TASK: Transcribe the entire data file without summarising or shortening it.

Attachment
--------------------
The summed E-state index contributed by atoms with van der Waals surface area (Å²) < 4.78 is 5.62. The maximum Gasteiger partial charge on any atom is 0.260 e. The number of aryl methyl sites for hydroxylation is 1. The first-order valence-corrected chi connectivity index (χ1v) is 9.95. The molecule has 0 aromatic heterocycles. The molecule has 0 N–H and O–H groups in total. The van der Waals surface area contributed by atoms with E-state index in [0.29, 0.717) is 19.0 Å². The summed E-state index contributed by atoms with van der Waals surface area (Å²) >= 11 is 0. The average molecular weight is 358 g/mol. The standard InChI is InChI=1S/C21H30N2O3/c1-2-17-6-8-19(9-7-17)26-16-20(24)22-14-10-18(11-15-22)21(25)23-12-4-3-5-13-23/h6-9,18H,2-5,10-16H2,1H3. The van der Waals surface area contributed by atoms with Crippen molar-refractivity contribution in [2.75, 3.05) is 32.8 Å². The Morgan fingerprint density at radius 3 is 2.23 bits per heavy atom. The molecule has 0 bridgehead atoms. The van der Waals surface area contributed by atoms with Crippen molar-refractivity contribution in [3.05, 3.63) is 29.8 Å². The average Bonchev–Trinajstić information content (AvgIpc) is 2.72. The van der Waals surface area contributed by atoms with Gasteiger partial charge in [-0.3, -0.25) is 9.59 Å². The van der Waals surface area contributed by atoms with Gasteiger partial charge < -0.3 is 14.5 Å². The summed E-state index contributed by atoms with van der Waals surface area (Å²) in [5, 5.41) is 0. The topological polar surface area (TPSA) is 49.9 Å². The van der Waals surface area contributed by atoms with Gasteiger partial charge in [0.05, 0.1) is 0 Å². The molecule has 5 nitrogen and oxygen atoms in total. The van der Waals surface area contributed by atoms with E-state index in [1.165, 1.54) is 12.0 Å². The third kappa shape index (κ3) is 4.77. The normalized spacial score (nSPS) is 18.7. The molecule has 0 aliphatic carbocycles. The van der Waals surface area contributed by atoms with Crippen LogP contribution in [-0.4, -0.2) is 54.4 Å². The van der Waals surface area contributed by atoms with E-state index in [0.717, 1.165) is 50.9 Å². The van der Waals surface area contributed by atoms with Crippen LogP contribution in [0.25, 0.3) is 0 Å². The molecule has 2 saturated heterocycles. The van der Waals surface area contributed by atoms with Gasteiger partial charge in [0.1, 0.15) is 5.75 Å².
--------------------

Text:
The summed E-state index contributed by atoms with van der Waals surface area (Å²) < 4.78 is 5.62. The maximum Gasteiger partial charge on any atom is 0.260 e. The number of aryl methyl sites for hydroxylation is 1. The first-order valence-corrected chi connectivity index (χ1v) is 9.95. The molecule has 0 aromatic heterocycles. The molecule has 0 N–H and O–H groups in total. The van der Waals surface area contributed by atoms with E-state index in [0.29, 0.717) is 19.0 Å². The summed E-state index contributed by atoms with van der Waals surface area (Å²) >= 11 is 0. The average molecular weight is 358 g/mol. The standard InChI is InChI=1S/C21H30N2O3/c1-2-17-6-8-19(9-7-17)26-16-20(24)22-14-10-18(11-15-22)21(25)23-12-4-3-5-13-23/h6-9,18H,2-5,10-16H2,1H3. The van der Waals surface area contributed by atoms with Crippen molar-refractivity contribution in [2.75, 3.05) is 32.8 Å². The Morgan fingerprint density at radius 3 is 2.23 bits per heavy atom. The molecule has 0 bridgehead atoms. The van der Waals surface area contributed by atoms with Crippen molar-refractivity contribution in [3.05, 3.63) is 29.8 Å². The average Bonchev–Trinajstić information content (AvgIpc) is 2.72. The van der Waals surface area contributed by atoms with Gasteiger partial charge in [-0.3, -0.25) is 9.59 Å². The van der Waals surface area contributed by atoms with Gasteiger partial charge < -0.3 is 14.5 Å². The summed E-state index contributed by atoms with van der Waals surface area (Å²) in [5, 5.41) is 0. The topological polar surface area (TPSA) is 49.9 Å². The van der Waals surface area contributed by atoms with Gasteiger partial charge in [0.05, 0.1) is 0 Å². The molecule has 5 nitrogen and oxygen atoms in total. The van der Waals surface area contributed by atoms with E-state index in [1.165, 1.54) is 12.0 Å². The third kappa shape index (κ3) is 4.77. The normalized spacial score (nSPS) is 18.7. The molecule has 0 aliphatic carbocycles. The van der Waals surface area contributed by atoms with Crippen LogP contribution in [-0.4, -0.2) is 54.4 Å². The van der Waals surface area contributed by atoms with E-state index in [0.717, 1.165) is 50.9 Å². The van der Waals surface area contributed by atoms with Crippen LogP contribution in [0.25, 0.3) is 0 Å². The molecule has 2 saturated heterocycles. The van der Waals surface area contributed by atoms with Gasteiger partial charge in [0.1, 0.15) is 5.75 Å².